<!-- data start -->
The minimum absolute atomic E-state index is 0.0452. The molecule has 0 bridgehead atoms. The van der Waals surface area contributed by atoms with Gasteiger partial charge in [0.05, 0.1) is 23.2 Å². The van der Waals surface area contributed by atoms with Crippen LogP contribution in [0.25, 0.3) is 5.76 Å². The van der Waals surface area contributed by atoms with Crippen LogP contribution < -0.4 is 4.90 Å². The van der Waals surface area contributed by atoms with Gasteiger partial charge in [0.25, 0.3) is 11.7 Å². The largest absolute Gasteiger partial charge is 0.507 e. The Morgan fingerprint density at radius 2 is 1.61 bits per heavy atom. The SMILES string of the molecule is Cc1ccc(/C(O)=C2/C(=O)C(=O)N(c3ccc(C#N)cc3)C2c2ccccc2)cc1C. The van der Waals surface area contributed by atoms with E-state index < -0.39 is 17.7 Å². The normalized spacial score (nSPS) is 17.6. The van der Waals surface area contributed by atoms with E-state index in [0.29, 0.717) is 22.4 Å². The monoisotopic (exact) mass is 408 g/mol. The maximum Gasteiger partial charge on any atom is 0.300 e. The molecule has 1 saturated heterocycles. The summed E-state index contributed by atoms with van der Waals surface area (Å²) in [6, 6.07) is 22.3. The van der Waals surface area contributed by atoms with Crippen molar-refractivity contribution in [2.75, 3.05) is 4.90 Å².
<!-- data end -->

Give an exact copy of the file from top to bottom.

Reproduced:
The minimum absolute atomic E-state index is 0.0452. The molecule has 0 bridgehead atoms. The van der Waals surface area contributed by atoms with Gasteiger partial charge in [0.05, 0.1) is 23.2 Å². The van der Waals surface area contributed by atoms with Crippen LogP contribution in [0.25, 0.3) is 5.76 Å². The van der Waals surface area contributed by atoms with Crippen LogP contribution < -0.4 is 4.90 Å². The van der Waals surface area contributed by atoms with Gasteiger partial charge in [0.25, 0.3) is 11.7 Å². The largest absolute Gasteiger partial charge is 0.507 e. The Morgan fingerprint density at radius 2 is 1.61 bits per heavy atom. The SMILES string of the molecule is Cc1ccc(/C(O)=C2/C(=O)C(=O)N(c3ccc(C#N)cc3)C2c2ccccc2)cc1C. The van der Waals surface area contributed by atoms with E-state index < -0.39 is 17.7 Å². The normalized spacial score (nSPS) is 17.6. The van der Waals surface area contributed by atoms with E-state index in [0.29, 0.717) is 22.4 Å². The monoisotopic (exact) mass is 408 g/mol. The maximum Gasteiger partial charge on any atom is 0.300 e. The molecule has 1 saturated heterocycles. The summed E-state index contributed by atoms with van der Waals surface area (Å²) in [6, 6.07) is 22.3. The van der Waals surface area contributed by atoms with Crippen molar-refractivity contribution in [2.75, 3.05) is 4.90 Å².